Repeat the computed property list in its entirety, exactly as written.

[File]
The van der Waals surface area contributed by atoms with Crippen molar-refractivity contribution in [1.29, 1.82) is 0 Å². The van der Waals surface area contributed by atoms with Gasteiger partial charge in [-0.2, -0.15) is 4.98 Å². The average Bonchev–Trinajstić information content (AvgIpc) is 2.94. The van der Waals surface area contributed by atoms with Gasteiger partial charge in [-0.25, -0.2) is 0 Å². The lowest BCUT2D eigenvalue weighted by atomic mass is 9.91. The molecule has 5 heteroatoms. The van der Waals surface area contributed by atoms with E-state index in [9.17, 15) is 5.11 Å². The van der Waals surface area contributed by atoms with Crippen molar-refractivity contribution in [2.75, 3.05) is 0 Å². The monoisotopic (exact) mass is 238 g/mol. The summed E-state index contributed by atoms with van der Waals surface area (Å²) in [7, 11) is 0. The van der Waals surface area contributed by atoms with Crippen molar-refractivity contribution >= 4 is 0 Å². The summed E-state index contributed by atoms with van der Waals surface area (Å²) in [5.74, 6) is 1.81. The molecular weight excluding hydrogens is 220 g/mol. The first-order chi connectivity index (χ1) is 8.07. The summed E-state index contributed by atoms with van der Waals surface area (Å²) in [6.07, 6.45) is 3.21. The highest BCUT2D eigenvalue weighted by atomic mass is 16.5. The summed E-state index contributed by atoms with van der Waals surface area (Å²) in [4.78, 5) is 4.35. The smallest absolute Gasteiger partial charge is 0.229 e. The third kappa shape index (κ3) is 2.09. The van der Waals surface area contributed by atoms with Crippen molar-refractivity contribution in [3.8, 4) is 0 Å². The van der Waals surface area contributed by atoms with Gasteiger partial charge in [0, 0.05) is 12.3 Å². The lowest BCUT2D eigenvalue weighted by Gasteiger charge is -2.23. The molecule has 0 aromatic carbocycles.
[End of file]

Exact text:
The van der Waals surface area contributed by atoms with Crippen molar-refractivity contribution in [1.29, 1.82) is 0 Å². The van der Waals surface area contributed by atoms with Gasteiger partial charge in [-0.2, -0.15) is 4.98 Å². The average Bonchev–Trinajstić information content (AvgIpc) is 2.94. The van der Waals surface area contributed by atoms with Gasteiger partial charge in [-0.25, -0.2) is 0 Å². The lowest BCUT2D eigenvalue weighted by atomic mass is 9.91. The molecule has 5 heteroatoms. The van der Waals surface area contributed by atoms with E-state index in [9.17, 15) is 5.11 Å². The van der Waals surface area contributed by atoms with Crippen molar-refractivity contribution in [2.75, 3.05) is 0 Å². The monoisotopic (exact) mass is 238 g/mol. The summed E-state index contributed by atoms with van der Waals surface area (Å²) in [7, 11) is 0. The van der Waals surface area contributed by atoms with Crippen molar-refractivity contribution >= 4 is 0 Å². The summed E-state index contributed by atoms with van der Waals surface area (Å²) in [5.74, 6) is 1.81. The molecular weight excluding hydrogens is 220 g/mol. The first-order chi connectivity index (χ1) is 8.07. The summed E-state index contributed by atoms with van der Waals surface area (Å²) in [6.07, 6.45) is 3.21. The highest BCUT2D eigenvalue weighted by atomic mass is 16.5. The summed E-state index contributed by atoms with van der Waals surface area (Å²) in [4.78, 5) is 4.35. The smallest absolute Gasteiger partial charge is 0.229 e. The third kappa shape index (κ3) is 2.09. The van der Waals surface area contributed by atoms with Crippen molar-refractivity contribution in [3.8, 4) is 0 Å². The van der Waals surface area contributed by atoms with Gasteiger partial charge in [0, 0.05) is 12.3 Å². The lowest BCUT2D eigenvalue weighted by Gasteiger charge is -2.23. The molecule has 0 aromatic carbocycles.